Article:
11
We know by Rice's theorem that none of the following problems are decidable. However are they recursively enumerable,or non-RE? Does $L(M)$ contain at least two strings? Is $L(M)$ infinite? Is $L(M)$ a context-free language? Is $L(M) = (L(M))^{R}$?
12
Show that the language of codes for $TM's\ M$ that, when started with blank tape, eventually write a $1$ somewhere on the tape is undecidable.
13
The Big Computer Corp. has decided to bolster its sagging market share by manufacturing a high-tech version of the Turing machine called, $BWTM$ that is equipped with bells and whistles. The $BWTM$ is basically the same as your ordinary Turing machine, except that each state of ... just entered. Prove that it is undecidable whether a given $BWTM \ M$, on given input $w$, ever blows the whistle.
14
Show that the set of Turing-machine codes for TM's that accept all inputs that are palindromes (possibly along with some other inputs) is undecidable.
15
We have not discussed closure properties of the recursive languages or the RE languages other than our discussion of complementation in Section $9.2.2.$ Tell whether the recursive languages and/or the RE languages are closed under the following ... informal, but clear, constructions to show closure. Union. Intersection. Concatenation. Kleene closure(star). Homomorphism. Inverse homomorphism.
16
Let $L$ be recursively enumerable and let $\overline{L}$ be non-RE. Consider the language $L' = \left\{0w\mid w\ \text{is in}\ L \right\}$ Can you say for certain whether $L'$ or its complement are recursive, RE, or non-RE? Justify your answer.
17
Let $L_{1},L_{2},\cdot\cdot\cdot,L_{k}$ be a collection of languages over alphbet $\Sigma$ such that: For all $i\neq j$, $L_{i}\cap L_{j}=\phi$ ... the languages. Each of the languages $L_{i}$, for $i=1,2,\cdot\cdot\cdot,k$ is recursively enumerable. Prove that each of the languages is therefore recursive.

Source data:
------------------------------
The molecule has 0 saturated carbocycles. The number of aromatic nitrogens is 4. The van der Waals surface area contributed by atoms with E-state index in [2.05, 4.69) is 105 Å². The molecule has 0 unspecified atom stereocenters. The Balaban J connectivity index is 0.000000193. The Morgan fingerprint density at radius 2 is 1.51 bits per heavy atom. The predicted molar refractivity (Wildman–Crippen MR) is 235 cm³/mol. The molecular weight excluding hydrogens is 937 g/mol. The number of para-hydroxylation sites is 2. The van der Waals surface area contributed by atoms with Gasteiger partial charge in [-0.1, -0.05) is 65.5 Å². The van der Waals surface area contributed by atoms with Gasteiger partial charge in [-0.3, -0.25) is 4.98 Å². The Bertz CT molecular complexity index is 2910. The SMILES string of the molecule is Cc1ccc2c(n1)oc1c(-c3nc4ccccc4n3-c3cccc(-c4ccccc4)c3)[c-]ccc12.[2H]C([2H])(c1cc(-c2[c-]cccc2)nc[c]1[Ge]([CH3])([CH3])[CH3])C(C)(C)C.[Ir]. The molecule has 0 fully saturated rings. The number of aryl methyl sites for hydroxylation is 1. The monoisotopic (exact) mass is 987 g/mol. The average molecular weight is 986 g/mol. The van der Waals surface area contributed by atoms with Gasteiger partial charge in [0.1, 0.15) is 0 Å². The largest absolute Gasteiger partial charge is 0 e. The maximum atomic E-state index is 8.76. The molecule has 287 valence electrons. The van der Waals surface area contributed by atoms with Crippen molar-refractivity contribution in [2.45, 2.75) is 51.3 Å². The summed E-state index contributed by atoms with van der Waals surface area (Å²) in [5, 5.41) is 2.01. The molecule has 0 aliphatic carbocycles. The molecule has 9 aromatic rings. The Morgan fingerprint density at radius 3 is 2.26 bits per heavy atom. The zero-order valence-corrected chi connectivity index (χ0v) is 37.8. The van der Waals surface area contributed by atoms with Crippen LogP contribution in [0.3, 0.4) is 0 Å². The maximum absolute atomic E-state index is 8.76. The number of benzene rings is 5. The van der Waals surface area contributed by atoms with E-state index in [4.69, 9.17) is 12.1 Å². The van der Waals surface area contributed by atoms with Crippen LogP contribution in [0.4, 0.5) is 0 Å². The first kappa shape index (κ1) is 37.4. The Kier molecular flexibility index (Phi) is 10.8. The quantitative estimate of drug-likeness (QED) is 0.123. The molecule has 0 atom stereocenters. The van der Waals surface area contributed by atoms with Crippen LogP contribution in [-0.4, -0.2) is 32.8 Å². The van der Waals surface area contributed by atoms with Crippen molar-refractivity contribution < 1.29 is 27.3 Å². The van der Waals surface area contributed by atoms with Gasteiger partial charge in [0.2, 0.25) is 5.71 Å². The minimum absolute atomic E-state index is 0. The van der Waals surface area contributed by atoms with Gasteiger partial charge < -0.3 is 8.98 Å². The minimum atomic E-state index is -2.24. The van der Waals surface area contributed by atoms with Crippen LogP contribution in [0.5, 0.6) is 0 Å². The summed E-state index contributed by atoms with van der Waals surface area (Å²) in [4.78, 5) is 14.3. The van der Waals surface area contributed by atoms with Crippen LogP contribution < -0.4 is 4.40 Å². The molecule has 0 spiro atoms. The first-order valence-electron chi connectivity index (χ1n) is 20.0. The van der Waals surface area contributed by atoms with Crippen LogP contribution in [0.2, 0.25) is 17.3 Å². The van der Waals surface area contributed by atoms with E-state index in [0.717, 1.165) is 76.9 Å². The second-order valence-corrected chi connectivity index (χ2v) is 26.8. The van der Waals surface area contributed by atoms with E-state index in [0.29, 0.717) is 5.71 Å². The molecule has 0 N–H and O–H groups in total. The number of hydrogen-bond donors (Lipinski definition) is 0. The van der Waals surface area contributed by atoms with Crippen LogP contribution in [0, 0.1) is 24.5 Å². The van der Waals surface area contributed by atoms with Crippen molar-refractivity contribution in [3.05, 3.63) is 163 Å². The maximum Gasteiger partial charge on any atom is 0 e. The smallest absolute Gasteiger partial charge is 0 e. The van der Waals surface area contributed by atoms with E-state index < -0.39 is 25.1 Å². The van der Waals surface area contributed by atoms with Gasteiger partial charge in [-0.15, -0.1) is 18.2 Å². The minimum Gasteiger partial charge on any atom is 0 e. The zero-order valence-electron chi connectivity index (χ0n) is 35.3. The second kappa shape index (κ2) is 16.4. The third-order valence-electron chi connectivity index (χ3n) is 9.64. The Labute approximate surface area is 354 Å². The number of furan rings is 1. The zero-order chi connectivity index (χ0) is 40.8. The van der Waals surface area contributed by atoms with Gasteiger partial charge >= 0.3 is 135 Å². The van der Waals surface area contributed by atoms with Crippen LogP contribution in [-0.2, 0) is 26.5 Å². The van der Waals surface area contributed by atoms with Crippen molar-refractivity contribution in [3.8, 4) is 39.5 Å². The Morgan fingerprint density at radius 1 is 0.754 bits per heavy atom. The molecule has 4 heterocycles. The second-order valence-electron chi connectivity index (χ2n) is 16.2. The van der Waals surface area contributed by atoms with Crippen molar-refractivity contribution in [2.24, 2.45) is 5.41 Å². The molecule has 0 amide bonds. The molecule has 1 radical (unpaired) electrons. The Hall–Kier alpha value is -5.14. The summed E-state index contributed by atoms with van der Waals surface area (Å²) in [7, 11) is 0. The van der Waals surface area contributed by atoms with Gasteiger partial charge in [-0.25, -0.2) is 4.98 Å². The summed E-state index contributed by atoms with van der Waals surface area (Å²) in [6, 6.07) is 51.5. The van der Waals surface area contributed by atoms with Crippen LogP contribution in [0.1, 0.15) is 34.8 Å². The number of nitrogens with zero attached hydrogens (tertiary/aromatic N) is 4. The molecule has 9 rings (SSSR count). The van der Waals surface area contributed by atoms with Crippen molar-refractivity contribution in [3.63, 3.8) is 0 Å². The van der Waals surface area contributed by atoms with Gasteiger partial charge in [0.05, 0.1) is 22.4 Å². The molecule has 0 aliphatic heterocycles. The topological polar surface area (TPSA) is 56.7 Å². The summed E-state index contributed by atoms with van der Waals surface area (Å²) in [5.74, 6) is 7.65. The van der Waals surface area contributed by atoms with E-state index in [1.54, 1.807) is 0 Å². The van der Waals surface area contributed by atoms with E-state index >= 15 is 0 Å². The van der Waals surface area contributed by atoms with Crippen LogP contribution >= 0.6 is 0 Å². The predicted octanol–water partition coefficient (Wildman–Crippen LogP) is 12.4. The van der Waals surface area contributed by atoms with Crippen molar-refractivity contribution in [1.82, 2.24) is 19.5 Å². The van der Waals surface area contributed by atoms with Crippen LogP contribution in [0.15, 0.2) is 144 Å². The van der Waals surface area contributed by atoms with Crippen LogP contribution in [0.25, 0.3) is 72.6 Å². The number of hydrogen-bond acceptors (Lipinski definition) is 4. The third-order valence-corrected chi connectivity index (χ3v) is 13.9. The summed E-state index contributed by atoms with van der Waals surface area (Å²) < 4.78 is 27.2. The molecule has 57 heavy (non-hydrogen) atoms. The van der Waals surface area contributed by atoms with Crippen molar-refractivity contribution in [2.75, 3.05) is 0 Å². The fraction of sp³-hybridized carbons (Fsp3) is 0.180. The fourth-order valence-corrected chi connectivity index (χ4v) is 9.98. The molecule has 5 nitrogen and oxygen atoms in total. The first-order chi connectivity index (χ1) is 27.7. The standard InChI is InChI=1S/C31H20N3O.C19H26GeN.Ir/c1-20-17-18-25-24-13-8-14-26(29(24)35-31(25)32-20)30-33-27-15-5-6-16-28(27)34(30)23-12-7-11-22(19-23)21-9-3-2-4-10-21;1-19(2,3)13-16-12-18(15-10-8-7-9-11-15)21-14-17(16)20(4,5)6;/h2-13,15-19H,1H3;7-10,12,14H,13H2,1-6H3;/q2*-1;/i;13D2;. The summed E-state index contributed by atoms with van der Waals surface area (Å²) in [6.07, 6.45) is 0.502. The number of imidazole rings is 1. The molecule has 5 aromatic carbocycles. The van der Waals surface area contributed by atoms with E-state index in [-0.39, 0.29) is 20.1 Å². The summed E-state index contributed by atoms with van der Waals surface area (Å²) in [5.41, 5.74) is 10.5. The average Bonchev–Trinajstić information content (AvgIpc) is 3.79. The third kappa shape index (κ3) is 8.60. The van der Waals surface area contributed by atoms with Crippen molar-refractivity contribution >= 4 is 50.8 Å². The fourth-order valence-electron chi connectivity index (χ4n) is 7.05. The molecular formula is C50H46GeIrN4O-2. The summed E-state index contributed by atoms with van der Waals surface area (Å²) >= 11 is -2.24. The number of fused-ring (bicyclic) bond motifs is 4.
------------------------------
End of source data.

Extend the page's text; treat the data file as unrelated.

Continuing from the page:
18
Informally describe multitape Turing machines that enumerate the following sets of integers, in the sense that started with blank tapes, it prints on one of its tapes $10^{i_{1}}10^{i_{2}}1\cdot\cdot\cdot$ ... be simulated for at least $s$ steps, then we shall eventually discover each $M_{i}$ that accepts $w_{i}$ and enumerate $i$.
19
In the box "Why 'Recursive'?" in Section $9.2.1$ we suggested that there was a notion of "recursive function" that competed with the Turing machine as a model for what can be computed. In this exercise, we shall explore an example of the recursive-function notation. A recursive function is a ... $A(2,1).$ What function of $x$ is $A(x,2)$? Evaluate $A(4,3)$.
20
Show that the halting problem, the set of $(M,w)$ pairs such that $M$ halts (with or without accepting) when given input $w$ is $RE$ but not recursive.$($See the box on "The Halting Problem" in Section $9.2.4)$
21
We have considered only Turing machines that have input alphabet $\left\{0,1\right\}$. Suppose that we wanted to assign an integer to all Turing machines, regardless of their input alphabet. That is not quite possible because while the names of the states or noninput tape ... chosen. Show how we could assign an integer to all $TM's$ that had a finite subset of these symbols as its input alphabet.